Blog: From a warning to a CSRF impacting over 3 million sites

Author: Nicolas D.
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Patrowl's blog - From a warning to a CSRF impacting over 3 million sites

WordPress is a fascinating piece of technology. It's first version was released in 2003, more than 20 years ago, and it has made its way up to being the most used Content Management System (CMS). It is used by no more than around 43% of all websites in the world.

At Patrowl, we are doing automated pentesting at large scale with almost 18.000 assets being pentested and more than 200.000 assets in passive recon and what we see confirms these statistics: WordPress is used everywhere! With corporate websites, blogs or e-commerce platforms, WordPress is known for being usable in almost any circumstance. And this is only possible thanks to its famous plugin system.

WordPress is made so that any plugin can interact with absolutely everything using components such as actions, filters or blocks. Because of these, a plugin can change the way WordPress looks, how it behaves and, by the way, it can actually significantly reduce its security level.

Looking for targets

As pentesters, we love to look at WordPress sites and check the security of plugins installed. The list of installed plugins is easy to find thanks to our unique solution that scans all assets and returns us with vulnerabilities but also information about technologies being used.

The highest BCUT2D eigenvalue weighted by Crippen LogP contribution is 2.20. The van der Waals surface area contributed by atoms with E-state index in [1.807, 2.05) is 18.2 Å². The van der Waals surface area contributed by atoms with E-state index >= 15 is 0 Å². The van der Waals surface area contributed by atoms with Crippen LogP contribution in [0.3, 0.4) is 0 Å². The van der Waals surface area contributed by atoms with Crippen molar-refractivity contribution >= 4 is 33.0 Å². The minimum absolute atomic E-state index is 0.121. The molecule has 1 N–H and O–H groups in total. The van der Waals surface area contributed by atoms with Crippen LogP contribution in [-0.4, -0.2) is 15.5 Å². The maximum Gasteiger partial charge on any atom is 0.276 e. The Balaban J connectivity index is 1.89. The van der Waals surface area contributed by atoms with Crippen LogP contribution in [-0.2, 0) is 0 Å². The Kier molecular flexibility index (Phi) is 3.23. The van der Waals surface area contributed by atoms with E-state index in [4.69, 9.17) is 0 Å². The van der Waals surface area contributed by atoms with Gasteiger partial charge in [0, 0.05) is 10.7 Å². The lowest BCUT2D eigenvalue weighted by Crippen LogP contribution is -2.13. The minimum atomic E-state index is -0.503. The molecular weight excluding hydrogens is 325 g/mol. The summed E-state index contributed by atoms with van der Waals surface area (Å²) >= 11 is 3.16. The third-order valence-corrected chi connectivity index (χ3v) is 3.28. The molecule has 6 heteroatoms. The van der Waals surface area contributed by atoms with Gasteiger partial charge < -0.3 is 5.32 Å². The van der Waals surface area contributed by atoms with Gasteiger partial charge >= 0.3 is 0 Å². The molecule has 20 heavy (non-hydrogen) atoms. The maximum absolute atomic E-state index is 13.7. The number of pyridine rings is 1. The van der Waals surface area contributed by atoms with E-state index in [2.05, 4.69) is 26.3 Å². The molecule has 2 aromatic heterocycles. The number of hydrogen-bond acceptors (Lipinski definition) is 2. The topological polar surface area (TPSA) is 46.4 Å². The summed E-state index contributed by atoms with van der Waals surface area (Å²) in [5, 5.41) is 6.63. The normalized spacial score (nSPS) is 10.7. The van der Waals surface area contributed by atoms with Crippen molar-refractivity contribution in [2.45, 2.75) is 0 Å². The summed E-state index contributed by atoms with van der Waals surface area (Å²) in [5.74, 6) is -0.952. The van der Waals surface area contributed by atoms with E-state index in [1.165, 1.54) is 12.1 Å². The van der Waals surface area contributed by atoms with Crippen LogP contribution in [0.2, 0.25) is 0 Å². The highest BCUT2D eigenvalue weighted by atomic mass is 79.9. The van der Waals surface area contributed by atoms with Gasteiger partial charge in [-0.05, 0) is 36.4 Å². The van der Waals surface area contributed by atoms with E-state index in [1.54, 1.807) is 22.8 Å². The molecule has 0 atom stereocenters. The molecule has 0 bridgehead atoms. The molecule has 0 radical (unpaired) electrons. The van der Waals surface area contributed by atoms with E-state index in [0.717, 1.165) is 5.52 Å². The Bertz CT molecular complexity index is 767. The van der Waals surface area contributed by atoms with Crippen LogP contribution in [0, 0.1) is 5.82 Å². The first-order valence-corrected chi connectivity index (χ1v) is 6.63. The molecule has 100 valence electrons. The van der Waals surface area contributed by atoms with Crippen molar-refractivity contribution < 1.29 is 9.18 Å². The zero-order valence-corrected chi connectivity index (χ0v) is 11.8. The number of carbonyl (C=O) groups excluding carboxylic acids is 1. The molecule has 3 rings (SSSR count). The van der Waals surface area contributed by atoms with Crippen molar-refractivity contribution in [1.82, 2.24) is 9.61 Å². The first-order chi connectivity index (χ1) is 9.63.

Recently, we received an alert regarding a PHP warning on a WordPress site: Patrowl's blog - From a warning to a CSRF impacting over 3 million sites

Having such warning is a good hint that there might be interesting things to find. So we have a target: UpdraftPlus with 3+ million active installations.

CVE-2023-5982 - UpdraftPlus <= 1.23.10 - Cross-Site Request Forgery to Google Drive Storage Update


The UpdraftPlus plugin helps users to manage backups for WordPress. It is a widely used plugin with more than 3 million installations. To manage backups, it is possible to link the plugin with a Google account to automatically send backups to a Drive directory.

While reviewing the security of this plugin, Patrowl found that it is vulnerable to a CSRF attack that could enable an attacker to setup its own Google Drive account as remote storage. Any future WordPress backup would then be sent in the attacker's Google Drive directory, leading to a leak of sensitive data and a possible complete takeover of the WordPress instance. Indeed, a backup can contain all files of the WordPress installation, all settings and the database content.

Code source analysis

During the plugin initialisation, the handle_url_actions function is associated with the init action:

// class-updraftplus.php L.126
add_action('init', array($this, 'handle_url_actions'));

This function gets the value of the action query string and matches it against a regex to ensure it follows this schema:


It ensures that the [method_name] method is defined and that the user is authorized to manage the UpdraftPlus plugin. This last check efficiently prevents an anonymous user from executing the next instructions of the function.